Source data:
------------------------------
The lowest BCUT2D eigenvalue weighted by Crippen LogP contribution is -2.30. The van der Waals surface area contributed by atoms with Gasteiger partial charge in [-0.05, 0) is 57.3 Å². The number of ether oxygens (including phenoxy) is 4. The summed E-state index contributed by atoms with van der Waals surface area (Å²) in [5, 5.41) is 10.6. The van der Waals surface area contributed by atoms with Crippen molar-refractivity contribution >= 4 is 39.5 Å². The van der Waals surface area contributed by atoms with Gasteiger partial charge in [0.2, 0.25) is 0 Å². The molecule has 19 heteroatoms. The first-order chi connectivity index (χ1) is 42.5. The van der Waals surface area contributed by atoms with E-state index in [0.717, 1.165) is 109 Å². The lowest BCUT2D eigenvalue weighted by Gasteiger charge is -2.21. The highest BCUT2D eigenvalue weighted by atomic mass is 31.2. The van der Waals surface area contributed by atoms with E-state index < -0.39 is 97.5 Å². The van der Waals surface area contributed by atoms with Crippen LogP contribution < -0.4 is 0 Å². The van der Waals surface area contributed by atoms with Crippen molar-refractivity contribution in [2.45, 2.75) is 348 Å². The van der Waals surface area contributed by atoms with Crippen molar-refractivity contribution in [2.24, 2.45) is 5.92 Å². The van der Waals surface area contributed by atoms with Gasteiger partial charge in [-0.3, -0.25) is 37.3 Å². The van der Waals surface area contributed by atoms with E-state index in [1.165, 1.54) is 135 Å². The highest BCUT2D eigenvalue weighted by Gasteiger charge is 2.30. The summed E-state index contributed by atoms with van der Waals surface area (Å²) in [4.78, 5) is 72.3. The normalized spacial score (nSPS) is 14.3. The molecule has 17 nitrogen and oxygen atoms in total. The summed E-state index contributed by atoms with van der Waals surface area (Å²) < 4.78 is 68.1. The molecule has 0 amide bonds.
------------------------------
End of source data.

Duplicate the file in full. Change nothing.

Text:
The lowest BCUT2D eigenvalue weighted by Crippen LogP contribution is -2.30. The van der Waals surface area contributed by atoms with Gasteiger partial charge in [-0.05, 0) is 57.3 Å². The number of ether oxygens (including phenoxy) is 4. The summed E-state index contributed by atoms with van der Waals surface area (Å²) in [5, 5.41) is 10.6. The van der Waals surface area contributed by atoms with Crippen molar-refractivity contribution >= 4 is 39.5 Å². The van der Waals surface area contributed by atoms with Gasteiger partial charge in [0.2, 0.25) is 0 Å². The molecule has 19 heteroatoms. The first-order chi connectivity index (χ1) is 42.5. The van der Waals surface area contributed by atoms with E-state index in [0.717, 1.165) is 109 Å². The lowest BCUT2D eigenvalue weighted by Gasteiger charge is -2.21. The highest BCUT2D eigenvalue weighted by atomic mass is 31.2. The van der Waals surface area contributed by atoms with E-state index < -0.39 is 97.5 Å². The van der Waals surface area contributed by atoms with Crippen LogP contribution < -0.4 is 0 Å². The van der Waals surface area contributed by atoms with Crippen molar-refractivity contribution in [2.45, 2.75) is 348 Å². The van der Waals surface area contributed by atoms with Crippen molar-refractivity contribution in [2.24, 2.45) is 5.92 Å². The van der Waals surface area contributed by atoms with Gasteiger partial charge in [-0.3, -0.25) is 37.3 Å². The van der Waals surface area contributed by atoms with E-state index in [1.165, 1.54) is 135 Å². The highest BCUT2D eigenvalue weighted by Gasteiger charge is 2.30. The summed E-state index contributed by atoms with van der Waals surface area (Å²) in [4.78, 5) is 72.3. The normalized spacial score (nSPS) is 14.3. The molecule has 17 nitrogen and oxygen atoms in total. The summed E-state index contributed by atoms with van der Waals surface area (Å²) < 4.78 is 68.1. The molecule has 0 amide bonds.